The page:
Described by Hyundai as “sporty and aerodynamic”, with a “powerful and assertive stance” the Elantra’s sleek profile is achieved by a low the roof line and short front and rear overhangs.

The Elantra’s interior, revealed last July as the first example of the Korean brand’s new ‘Wind Craft’ interior design language, complements the stylish bodywork and promises to offer plenty of showroom appeal.

Again, no local specifications are yet confirmed, but as GoAuto has reported, expect the Elantra to be powered by a 1.6-litre direct-injection petrol four that delivers 103kW and 167Nm of torque, linked to a six-speed automatic transmission.

Hyundai will be hoping its two-pronged i30/new Elantra attack on the small car segment will reclaim ground lost to Holden’s Cruze, which so far this year is outselling the i30 and current Elantra by more than 200 units.

When it goes on sale soon after the Elantra, what Hyundai calls its “premium light” sedan will be sold as the Accent rather than the expected i25.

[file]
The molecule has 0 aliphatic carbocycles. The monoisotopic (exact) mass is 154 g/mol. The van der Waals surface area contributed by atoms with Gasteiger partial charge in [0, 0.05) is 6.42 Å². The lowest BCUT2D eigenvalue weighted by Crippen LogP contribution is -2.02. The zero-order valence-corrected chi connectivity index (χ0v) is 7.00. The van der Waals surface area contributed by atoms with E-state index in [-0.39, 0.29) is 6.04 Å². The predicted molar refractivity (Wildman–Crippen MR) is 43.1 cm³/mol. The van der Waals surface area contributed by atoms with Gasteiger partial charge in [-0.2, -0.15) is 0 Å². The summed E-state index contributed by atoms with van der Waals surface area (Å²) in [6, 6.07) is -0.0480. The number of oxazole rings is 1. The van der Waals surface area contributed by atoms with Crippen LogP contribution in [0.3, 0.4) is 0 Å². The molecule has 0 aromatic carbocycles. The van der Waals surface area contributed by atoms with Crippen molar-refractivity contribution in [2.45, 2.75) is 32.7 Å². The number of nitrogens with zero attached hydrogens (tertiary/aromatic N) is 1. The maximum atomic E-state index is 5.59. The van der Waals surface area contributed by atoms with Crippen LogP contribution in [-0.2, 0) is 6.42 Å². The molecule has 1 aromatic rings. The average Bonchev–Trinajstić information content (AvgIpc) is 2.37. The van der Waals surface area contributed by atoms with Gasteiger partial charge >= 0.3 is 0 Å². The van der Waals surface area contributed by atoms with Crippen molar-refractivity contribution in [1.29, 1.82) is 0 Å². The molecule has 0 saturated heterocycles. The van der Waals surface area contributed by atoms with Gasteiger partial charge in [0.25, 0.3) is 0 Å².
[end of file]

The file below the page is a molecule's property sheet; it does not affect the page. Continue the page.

The Accent’s interior looks more upmarket and modern than that of its i20 sibling and Mr Rivero said that the Accent is designed to be a practical, premium light car that will appeal to both rational and emotional buyers.

“The styling is rather funky and modern, embracing the ‘fluidic sculpture’ design language,” he said.

“The six-sided shape of the hexagonal grille exudes an image of authority and distinction while the headlights, which curve and wrap around to the sides of the bodywork are designed with a very high-tech image.”

Unlike the Indian-built i20, the Accent will be sourced from South Korea, where as GoAuto has reported, it is offered with both 1.4-litre Gamma MPI and 1.6-litre Gamma GDI direct-injection petrol engines, as well as twin front and side curtain airbags, electronic stability control and ABS brakes.

As with the i20, a diesel version of the Accent will also be available to HMCA should it choose to introduce an oil-burning light car.

After a 26.6 per cent leap in sales last year to 80,038, HMCA is experiencing a slow start to 2011 with overall sales year to date of 13,017 – a three per cent drop.

With 3623 sales, the Getz tops the light car sales charts by a comfortable margin while the i30 occupies fourth place in the small segment with 4329 sales.

What's coming fromHyundai:
Accent sedan July
Elantra sedanAugust
i40 wagonNovember
Veloster coupe December